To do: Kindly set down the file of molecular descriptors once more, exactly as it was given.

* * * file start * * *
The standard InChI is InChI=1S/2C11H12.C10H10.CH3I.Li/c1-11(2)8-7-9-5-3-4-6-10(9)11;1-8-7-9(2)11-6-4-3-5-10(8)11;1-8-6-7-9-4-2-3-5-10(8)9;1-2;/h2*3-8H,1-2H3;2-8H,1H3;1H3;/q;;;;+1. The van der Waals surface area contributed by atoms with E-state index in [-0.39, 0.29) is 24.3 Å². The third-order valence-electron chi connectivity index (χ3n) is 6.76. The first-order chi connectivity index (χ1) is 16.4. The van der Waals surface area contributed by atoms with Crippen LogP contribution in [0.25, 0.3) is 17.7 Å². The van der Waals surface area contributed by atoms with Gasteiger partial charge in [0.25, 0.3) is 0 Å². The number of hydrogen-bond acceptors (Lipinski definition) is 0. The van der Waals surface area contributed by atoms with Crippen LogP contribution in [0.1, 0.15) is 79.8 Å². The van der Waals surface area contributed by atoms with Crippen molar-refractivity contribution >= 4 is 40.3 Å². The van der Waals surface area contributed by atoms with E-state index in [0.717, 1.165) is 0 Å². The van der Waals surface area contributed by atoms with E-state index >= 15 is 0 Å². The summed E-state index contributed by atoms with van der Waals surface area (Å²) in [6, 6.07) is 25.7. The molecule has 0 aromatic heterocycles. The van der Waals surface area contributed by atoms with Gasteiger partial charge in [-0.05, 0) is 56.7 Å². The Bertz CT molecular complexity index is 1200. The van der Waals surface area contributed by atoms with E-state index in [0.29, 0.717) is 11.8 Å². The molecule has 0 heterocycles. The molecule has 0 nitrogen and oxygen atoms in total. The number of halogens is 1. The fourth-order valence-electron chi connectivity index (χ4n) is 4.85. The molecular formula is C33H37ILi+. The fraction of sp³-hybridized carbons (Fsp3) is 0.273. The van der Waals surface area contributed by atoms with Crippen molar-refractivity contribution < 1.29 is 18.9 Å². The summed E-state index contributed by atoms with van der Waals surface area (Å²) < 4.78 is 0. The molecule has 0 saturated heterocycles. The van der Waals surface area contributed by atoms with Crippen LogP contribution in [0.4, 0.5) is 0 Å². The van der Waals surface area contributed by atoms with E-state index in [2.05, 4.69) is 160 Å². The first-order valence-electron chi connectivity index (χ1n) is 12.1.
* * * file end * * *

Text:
The standard InChI is InChI=1S/2C11H12.C10H10.CH3I.Li/c1-11(2)8-7-9-5-3-4-6-10(9)11;1-8-7-9(2)11-6-4-3-5-10(8)11;1-8-6-7-9-4-2-3-5-10(8)9;1-2;/h2*3-8H,1-2H3;2-8H,1H3;1H3;/q;;;;+1. The van der Waals surface area contributed by atoms with E-state index in [-0.39, 0.29) is 24.3 Å². The third-order valence-electron chi connectivity index (χ3n) is 6.76. The first-order chi connectivity index (χ1) is 16.4. The van der Waals surface area contributed by atoms with Crippen LogP contribution in [0.25, 0.3) is 17.7 Å². The van der Waals surface area contributed by atoms with Gasteiger partial charge in [0.25, 0.3) is 0 Å². The number of hydrogen-bond acceptors (Lipinski definition) is 0. The van der Waals surface area contributed by atoms with Crippen LogP contribution in [0.1, 0.15) is 79.8 Å². The van der Waals surface area contributed by atoms with Crippen molar-refractivity contribution >= 4 is 40.3 Å². The van der Waals surface area contributed by atoms with E-state index in [0.717, 1.165) is 0 Å². The van der Waals surface area contributed by atoms with E-state index >= 15 is 0 Å². The summed E-state index contributed by atoms with van der Waals surface area (Å²) in [6, 6.07) is 25.7. The molecule has 0 aromatic heterocycles. The van der Waals surface area contributed by atoms with Gasteiger partial charge in [-0.05, 0) is 56.7 Å². The Bertz CT molecular complexity index is 1200. The van der Waals surface area contributed by atoms with E-state index in [0.29, 0.717) is 11.8 Å². The molecule has 0 heterocycles. The molecule has 0 nitrogen and oxygen atoms in total. The number of halogens is 1. The fourth-order valence-electron chi connectivity index (χ4n) is 4.85. The molecular formula is C33H37ILi+. The fraction of sp³-hybridized carbons (Fsp3) is 0.273. The van der Waals surface area contributed by atoms with Crippen molar-refractivity contribution < 1.29 is 18.9 Å². The summed E-state index contributed by atoms with van der Waals surface area (Å²) < 4.78 is 0. The molecule has 0 saturated heterocycles. The van der Waals surface area contributed by atoms with Crippen LogP contribution in [0.4, 0.5) is 0 Å². The van der Waals surface area contributed by atoms with E-state index in [2.05, 4.69) is 160 Å². The first-order valence-electron chi connectivity index (χ1n) is 12.1.